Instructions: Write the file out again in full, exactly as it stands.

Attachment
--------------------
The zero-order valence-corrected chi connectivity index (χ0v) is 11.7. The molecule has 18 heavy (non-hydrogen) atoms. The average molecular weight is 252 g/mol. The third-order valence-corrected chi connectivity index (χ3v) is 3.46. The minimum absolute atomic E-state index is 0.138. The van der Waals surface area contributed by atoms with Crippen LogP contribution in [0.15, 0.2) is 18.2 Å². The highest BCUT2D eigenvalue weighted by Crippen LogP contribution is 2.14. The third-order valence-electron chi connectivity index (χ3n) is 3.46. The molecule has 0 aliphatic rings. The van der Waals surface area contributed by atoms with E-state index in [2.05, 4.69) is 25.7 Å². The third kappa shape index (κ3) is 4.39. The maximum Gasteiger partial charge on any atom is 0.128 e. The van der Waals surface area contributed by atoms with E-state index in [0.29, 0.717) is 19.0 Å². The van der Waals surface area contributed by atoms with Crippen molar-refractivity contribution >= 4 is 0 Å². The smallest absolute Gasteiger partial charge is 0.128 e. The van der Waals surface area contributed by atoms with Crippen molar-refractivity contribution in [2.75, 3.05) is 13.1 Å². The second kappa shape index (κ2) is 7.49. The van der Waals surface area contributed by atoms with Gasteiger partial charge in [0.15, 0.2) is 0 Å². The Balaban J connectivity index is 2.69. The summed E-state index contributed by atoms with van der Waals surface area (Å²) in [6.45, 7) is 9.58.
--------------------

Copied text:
The zero-order valence-corrected chi connectivity index (χ0v) is 11.7. The molecule has 18 heavy (non-hydrogen) atoms. The average molecular weight is 252 g/mol. The third-order valence-corrected chi connectivity index (χ3v) is 3.46. The minimum absolute atomic E-state index is 0.138. The van der Waals surface area contributed by atoms with Crippen LogP contribution in [0.15, 0.2) is 18.2 Å². The highest BCUT2D eigenvalue weighted by Crippen LogP contribution is 2.14. The third-order valence-electron chi connectivity index (χ3n) is 3.46. The molecule has 0 aliphatic rings. The van der Waals surface area contributed by atoms with E-state index in [2.05, 4.69) is 25.7 Å². The third kappa shape index (κ3) is 4.39. The maximum Gasteiger partial charge on any atom is 0.128 e. The van der Waals surface area contributed by atoms with E-state index in [0.29, 0.717) is 19.0 Å². The van der Waals surface area contributed by atoms with Crippen molar-refractivity contribution >= 4 is 0 Å². The smallest absolute Gasteiger partial charge is 0.128 e. The van der Waals surface area contributed by atoms with Crippen molar-refractivity contribution in [2.75, 3.05) is 13.1 Å². The second kappa shape index (κ2) is 7.49. The van der Waals surface area contributed by atoms with Gasteiger partial charge in [0.15, 0.2) is 0 Å². The Balaban J connectivity index is 2.69. The summed E-state index contributed by atoms with van der Waals surface area (Å²) in [6.45, 7) is 9.58.